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Tadawul passes 2020 test with flying colors

This picture shows a view of the sign showing the logo of Saudi Arabia's Stock Exchange Market (Tadawul) bourse in Riyadh. (File/AFP)
This picture shows a view of the sign showing the logo of Saudi Arabia's Stock Exchange Market (Tadawul) bourse in Riyadh. (File/AFP)
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26 Dec 2020 04:12:57 GMT9
Frank Kane
26 Dec 2020 04:12:57 GMT9

At Tadawul, the Saudi Stock Exchange, they might be forgiven for asking: “Crisis? What crisis?”

While the world struggled to deal with the economic impact of the COVID-19 pandemic, and Saudi Arabia in particular with the resulting fall in oil revenues, the Kingdom’s stock market had one of its best ever years, becoming the leading regional market for new listings, and expanding its range of investment offerings at a rapid pace.

In fairness, Saudi markets were only following a global trend in which financial markets — boosted by trillions of dollars’ worth of stimulus aimed at mitigating the effect of the virus — largely ignored the dire economic news.

Predictions that stock markets were due a significant correction failed to materialize. Despite the economic shock, falling revenue and profits and general uncertainty, corporate equities continued to benefit from the global liquidity phenomenon.

The TASI Index — which gauges the performance of the biggest companies listed in Riyadh — recovered from a big downturn in spring to end the year strongly, well above the 8,000-point level for most of the final quarter.

The constituents behind that surge reflected the way that the pandemic has re-ordered investor and economic priorities. The biggest gaining sectors included consumer durables, food retailing, software, services, pharmaceuticals and healthcare. People want to eat, shop and stay healthy during the pandemic.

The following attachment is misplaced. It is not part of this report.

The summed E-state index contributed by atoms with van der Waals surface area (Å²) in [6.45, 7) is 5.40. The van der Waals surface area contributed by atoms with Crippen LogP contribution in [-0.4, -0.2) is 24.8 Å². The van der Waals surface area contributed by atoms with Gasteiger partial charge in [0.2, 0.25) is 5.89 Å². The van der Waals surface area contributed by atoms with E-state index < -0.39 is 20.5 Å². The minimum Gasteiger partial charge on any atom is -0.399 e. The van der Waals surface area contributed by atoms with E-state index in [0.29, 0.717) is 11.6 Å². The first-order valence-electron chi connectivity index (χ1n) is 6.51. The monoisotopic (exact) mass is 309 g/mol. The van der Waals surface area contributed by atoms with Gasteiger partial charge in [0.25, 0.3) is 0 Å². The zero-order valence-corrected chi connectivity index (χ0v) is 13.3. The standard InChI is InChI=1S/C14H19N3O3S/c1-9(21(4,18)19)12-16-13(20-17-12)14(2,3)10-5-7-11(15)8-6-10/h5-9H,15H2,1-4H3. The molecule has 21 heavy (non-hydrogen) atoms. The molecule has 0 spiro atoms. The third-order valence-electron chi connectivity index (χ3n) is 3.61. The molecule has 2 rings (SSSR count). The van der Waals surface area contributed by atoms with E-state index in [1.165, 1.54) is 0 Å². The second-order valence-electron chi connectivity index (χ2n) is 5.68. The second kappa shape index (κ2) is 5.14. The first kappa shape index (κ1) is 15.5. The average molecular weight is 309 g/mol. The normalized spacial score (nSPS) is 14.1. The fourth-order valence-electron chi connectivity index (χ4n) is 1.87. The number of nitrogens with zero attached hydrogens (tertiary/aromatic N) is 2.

It is worth noting, however, that some of the more significant sectors that make up the index — such as real estate, banks and energy — lagged behind, with single-digit negative performances compared to the big percentage gains by the others.

But overall market strength was enough to persuade a raft of corporates that the time was right to list their shares on Tadawul. In this, of course, they were following in the footsteps of Saudi Aramco, which just over a year ago pulled off the biggest initial public offering (IPO) in history with its $29 billion share sale.

The Saudi market can take satisfaction from having navigated one of the most difficult years in investment history with self-confidence and resilience.

Frank Kane

There had been fear that such an enormous flotation would drain liquidity from Tadawul, but that did not happen.

In fact, the reverse was the case in 2020. Saudi companies raised a total of $1.5 billion during the year, more than some big European markets, in a vote of confidence in the Kingdom’s ability to get through the pandemic crisis.

Perhaps the two most notable were the Dr. Sulaiman Al-Habib Medical Services Group and the BinDawood Holding listings, which underlined the big investment theme of the year: Anything that facilitates medical wellbeing, like Al-Habib, and access to the essentials of life, like BinDawood’s grocery retail business, will command a premium in the markets.

Both listings were well in demand and performed strongly in the aftermarkets, raising the potential for further IPOs next year. A number of big corporates have signaled their intention to sell shares on Tadawul in 2021, while it is also expected that the stock exchange will advance plans for its own long-awaited IPO in the course of the year.

The other big development by Tadawul policymakers was the introduction of a number of trading innovations in the course of 2020.

The exchange introduced trading in equity derivatives in the summer as part of a strategy to attract more sophisticated foreign investors to trade in Saudi stocks. Instruments such as futures, options and swaps are all part of the regular global investor toolbox as methods of hedging risk and enhancing liquidity.

The investment world welcomed Tadawul’s efforts in this direction, with the proportion of shares held by foreigners — including other Arab Gulf investors — climbing steadily in the course of the year.

There will be plenty of challenges in 2021, not least the lingering suspicion among many analysts that global stock valuations, Saudi included, have reached historically high levels and are due some kind of correction.

But the Saudi market can take satisfaction from having navigated one of the most difficult years in investment history with self-confidence and resilience.

  • Frank Kane is an award-winning business journalist based in Dubai. Twitter: @frankkanedubai
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